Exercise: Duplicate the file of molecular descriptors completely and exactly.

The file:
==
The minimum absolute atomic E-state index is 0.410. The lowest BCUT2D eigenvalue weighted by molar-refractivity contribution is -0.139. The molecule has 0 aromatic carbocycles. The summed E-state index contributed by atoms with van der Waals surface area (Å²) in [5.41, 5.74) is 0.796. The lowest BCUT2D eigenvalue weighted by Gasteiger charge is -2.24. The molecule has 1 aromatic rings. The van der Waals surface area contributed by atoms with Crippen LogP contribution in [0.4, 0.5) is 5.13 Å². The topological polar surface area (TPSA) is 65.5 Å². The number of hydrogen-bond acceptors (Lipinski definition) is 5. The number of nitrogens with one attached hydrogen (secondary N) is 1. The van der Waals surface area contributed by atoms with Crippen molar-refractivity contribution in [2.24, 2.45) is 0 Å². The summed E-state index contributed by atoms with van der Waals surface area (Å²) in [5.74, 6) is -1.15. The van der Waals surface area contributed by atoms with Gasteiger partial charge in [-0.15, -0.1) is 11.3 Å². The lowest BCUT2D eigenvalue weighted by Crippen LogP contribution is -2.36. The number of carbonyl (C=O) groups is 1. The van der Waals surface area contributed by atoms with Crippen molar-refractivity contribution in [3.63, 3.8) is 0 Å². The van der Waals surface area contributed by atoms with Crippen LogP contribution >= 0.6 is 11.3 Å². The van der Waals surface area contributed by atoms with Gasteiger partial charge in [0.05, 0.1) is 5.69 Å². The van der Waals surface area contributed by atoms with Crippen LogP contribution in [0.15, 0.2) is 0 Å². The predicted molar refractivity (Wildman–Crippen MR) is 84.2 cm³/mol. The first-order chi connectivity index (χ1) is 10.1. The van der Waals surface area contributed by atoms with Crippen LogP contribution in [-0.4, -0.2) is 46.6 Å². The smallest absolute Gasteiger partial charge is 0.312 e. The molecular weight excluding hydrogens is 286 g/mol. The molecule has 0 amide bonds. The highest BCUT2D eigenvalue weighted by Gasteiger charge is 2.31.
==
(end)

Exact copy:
The minimum absolute atomic E-state index is 0.410. The lowest BCUT2D eigenvalue weighted by molar-refractivity contribution is -0.139. The molecule has 0 aromatic carbocycles. The summed E-state index contributed by atoms with van der Waals surface area (Å²) in [5.41, 5.74) is 0.796. The lowest BCUT2D eigenvalue weighted by Gasteiger charge is -2.24. The molecule has 1 aromatic rings. The van der Waals surface area contributed by atoms with Crippen LogP contribution in [0.4, 0.5) is 5.13 Å². The topological polar surface area (TPSA) is 65.5 Å². The number of hydrogen-bond acceptors (Lipinski definition) is 5. The number of nitrogens with one attached hydrogen (secondary N) is 1. The van der Waals surface area contributed by atoms with Crippen molar-refractivity contribution in [2.24, 2.45) is 0 Å². The summed E-state index contributed by atoms with van der Waals surface area (Å²) in [5.74, 6) is -1.15. The van der Waals surface area contributed by atoms with Gasteiger partial charge in [-0.15, -0.1) is 11.3 Å². The lowest BCUT2D eigenvalue weighted by Crippen LogP contribution is -2.36. The number of carbonyl (C=O) groups is 1. The van der Waals surface area contributed by atoms with Crippen molar-refractivity contribution in [3.63, 3.8) is 0 Å². The van der Waals surface area contributed by atoms with Crippen LogP contribution >= 0.6 is 11.3 Å². The van der Waals surface area contributed by atoms with Gasteiger partial charge in [0.05, 0.1) is 5.69 Å². The van der Waals surface area contributed by atoms with Crippen LogP contribution in [0.15, 0.2) is 0 Å². The predicted molar refractivity (Wildman–Crippen MR) is 84.2 cm³/mol. The first-order chi connectivity index (χ1) is 10.1. The van der Waals surface area contributed by atoms with Crippen LogP contribution in [-0.4, -0.2) is 46.6 Å². The smallest absolute Gasteiger partial charge is 0.312 e. The molecular weight excluding hydrogens is 286 g/mol. The molecule has 0 amide bonds. The highest BCUT2D eigenvalue weighted by Gasteiger charge is 2.31.